Saturday, March 27, 2010

Melody Gardot and Music Therapy

I had read about and heard Melody Gardot's beautiful voice on another blog (please forgive me, I don't remember which because my memory is still not so great).  I instantly liked her music. Smooth contemporary jazzy smokey classic voice. Incredible, I thought.  At that time, I was going to write a post about her and how much I liked her music.


Life happened. A few weeks later, I stumble upon her again (which was great because I was looking for her music today but couldn't remember her name, it was a very Melody Gardot day here at the homestead).  Only this time, I happened to be searching "brain injury" on Flickr groups. And there she was, like a feather on a breeze that dropped into my hand.  I didn't know why she was in those results. I thought it odd until I did a bit of reading.

from Wikipedia:
"While cycling in Philadelphia in November 2003 she was hit by a Jeep Cherokee whose driver had ignored a red traffic light.

In the accident she suffered serious head and spinal injuries and her pelvis was shattered in two places. Because of these severe injuries she was confined to her hospital bed for a year and had to remain lying on her back. As a further consequence of her injuries she had to re-learn simple tasks such as brushing her teeth and walking. The most noticeable effect of the neural injuries she suffered is that she was left hyper-sensitive to both light and sound, therefore requiring her to wear dark sunglasses at nearly all times to shield her eyes. The accident also resulted in both long and short term memory problems and difficulty with her sense of time. Gardot has described coping with this as like "climbing Mount Everest every day" as she often wakes with no memory of what she has to do that day.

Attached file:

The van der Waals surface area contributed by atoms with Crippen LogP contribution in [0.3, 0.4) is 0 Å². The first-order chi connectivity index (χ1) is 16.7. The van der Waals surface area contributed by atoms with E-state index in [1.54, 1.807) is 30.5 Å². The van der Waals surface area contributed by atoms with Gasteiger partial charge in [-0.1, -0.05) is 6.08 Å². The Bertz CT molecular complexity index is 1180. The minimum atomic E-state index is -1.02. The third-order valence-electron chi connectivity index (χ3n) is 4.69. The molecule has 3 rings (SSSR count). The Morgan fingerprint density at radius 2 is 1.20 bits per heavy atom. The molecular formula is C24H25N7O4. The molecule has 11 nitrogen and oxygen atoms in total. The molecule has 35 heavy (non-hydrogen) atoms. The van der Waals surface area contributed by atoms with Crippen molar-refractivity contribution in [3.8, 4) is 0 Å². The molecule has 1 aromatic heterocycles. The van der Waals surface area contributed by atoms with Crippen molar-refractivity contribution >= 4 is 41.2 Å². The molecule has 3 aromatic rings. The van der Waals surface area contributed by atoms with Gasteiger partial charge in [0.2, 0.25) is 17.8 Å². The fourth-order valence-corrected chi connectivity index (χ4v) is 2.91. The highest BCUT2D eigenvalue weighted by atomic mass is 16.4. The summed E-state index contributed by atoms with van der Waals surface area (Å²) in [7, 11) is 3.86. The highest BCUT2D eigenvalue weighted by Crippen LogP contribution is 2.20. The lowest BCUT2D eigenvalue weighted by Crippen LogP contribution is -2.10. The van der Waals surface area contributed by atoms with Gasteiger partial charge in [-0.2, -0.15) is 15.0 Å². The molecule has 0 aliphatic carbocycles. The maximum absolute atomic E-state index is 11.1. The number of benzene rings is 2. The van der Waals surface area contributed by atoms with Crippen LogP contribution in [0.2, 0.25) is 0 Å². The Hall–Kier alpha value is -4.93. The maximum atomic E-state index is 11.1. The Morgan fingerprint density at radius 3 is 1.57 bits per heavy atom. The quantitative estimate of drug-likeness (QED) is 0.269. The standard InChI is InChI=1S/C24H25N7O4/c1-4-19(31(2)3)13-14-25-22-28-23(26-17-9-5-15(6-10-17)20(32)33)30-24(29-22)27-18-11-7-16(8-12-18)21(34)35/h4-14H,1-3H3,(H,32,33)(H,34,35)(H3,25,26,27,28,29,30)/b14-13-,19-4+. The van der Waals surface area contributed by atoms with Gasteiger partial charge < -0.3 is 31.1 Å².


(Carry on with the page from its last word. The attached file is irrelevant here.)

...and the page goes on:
After her accident Gardot began writing music and since then often speaks and advocates in favour of using music for therapy. The accident had damaged the neural pathways between the brain's two cortexes which control perception and higher mental function, and made Gardot (in her own words) "a bit of a vegetable." As well as making it very hard for her to speak or communicate properly, she found it difficult to recall the right words to express her feelings. "

from a NPR interview:
"To be honest with you, being on stage and performing is the 30, 40, 50 minutes of the most pleasurable experience that I have," Gardot says. "Because it's during that time that I don't really feel any pain. I think it's transcendental, and I also think it's kind of like when you have a headache, and someone punches you in the stomach, you forget all about your head."

 (emphasis mine- I can definitely relate)

I also highly recommend this interview with Melody:
Watch a CBS Interview with Melody Gardot

Buy Melody's  highly acclaimed CD:

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